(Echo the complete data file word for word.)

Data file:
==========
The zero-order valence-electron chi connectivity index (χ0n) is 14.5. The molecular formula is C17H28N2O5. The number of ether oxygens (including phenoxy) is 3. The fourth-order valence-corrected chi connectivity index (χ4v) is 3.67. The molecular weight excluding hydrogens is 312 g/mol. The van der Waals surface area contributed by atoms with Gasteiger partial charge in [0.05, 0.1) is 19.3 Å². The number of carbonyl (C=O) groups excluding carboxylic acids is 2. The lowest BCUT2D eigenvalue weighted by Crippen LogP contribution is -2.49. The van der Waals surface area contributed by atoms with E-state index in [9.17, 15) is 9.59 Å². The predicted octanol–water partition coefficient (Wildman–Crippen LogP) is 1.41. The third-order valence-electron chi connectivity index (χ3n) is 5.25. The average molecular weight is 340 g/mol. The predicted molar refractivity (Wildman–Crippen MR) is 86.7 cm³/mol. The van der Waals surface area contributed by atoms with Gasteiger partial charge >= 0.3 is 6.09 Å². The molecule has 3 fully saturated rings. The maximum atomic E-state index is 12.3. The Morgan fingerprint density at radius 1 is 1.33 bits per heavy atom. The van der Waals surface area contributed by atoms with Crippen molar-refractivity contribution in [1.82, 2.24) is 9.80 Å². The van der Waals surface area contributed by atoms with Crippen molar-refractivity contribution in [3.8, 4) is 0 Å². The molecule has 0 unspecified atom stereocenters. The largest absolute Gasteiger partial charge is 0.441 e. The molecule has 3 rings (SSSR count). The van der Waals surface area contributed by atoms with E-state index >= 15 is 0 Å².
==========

The zero-order valence-electron chi connectivity index (χ0n) is 14.5. The molecular formula is C17H28N2O5. The number of ether oxygens (including phenoxy) is 3. The fourth-order valence-corrected chi connectivity index (χ4v) is 3.67. The molecular weight excluding hydrogens is 312 g/mol. The van der Waals surface area contributed by atoms with Gasteiger partial charge in [0.05, 0.1) is 19.3 Å². The number of carbonyl (C=O) groups excluding carboxylic acids is 2. The lowest BCUT2D eigenvalue weighted by Crippen LogP contribution is -2.49. The van der Waals surface area contributed by atoms with E-state index in [9.17, 15) is 9.59 Å². The predicted octanol–water partition coefficient (Wildman–Crippen LogP) is 1.41. The third-order valence-electron chi connectivity index (χ3n) is 5.25. The average molecular weight is 340 g/mol. The predicted molar refractivity (Wildman–Crippen MR) is 86.7 cm³/mol. The van der Waals surface area contributed by atoms with Gasteiger partial charge >= 0.3 is 6.09 Å². The molecule has 3 fully saturated rings. The maximum atomic E-state index is 12.3. The Morgan fingerprint density at radius 1 is 1.33 bits per heavy atom. The van der Waals surface area contributed by atoms with Crippen molar-refractivity contribution in [1.82, 2.24) is 9.80 Å². The van der Waals surface area contributed by atoms with Crippen molar-refractivity contribution in [3.8, 4) is 0 Å². The molecule has 0 unspecified atom stereocenters. The largest absolute Gasteiger partial charge is 0.441 e. The molecule has 3 rings (SSSR count). The van der Waals surface area contributed by atoms with E-state index >= 15 is 0 Å².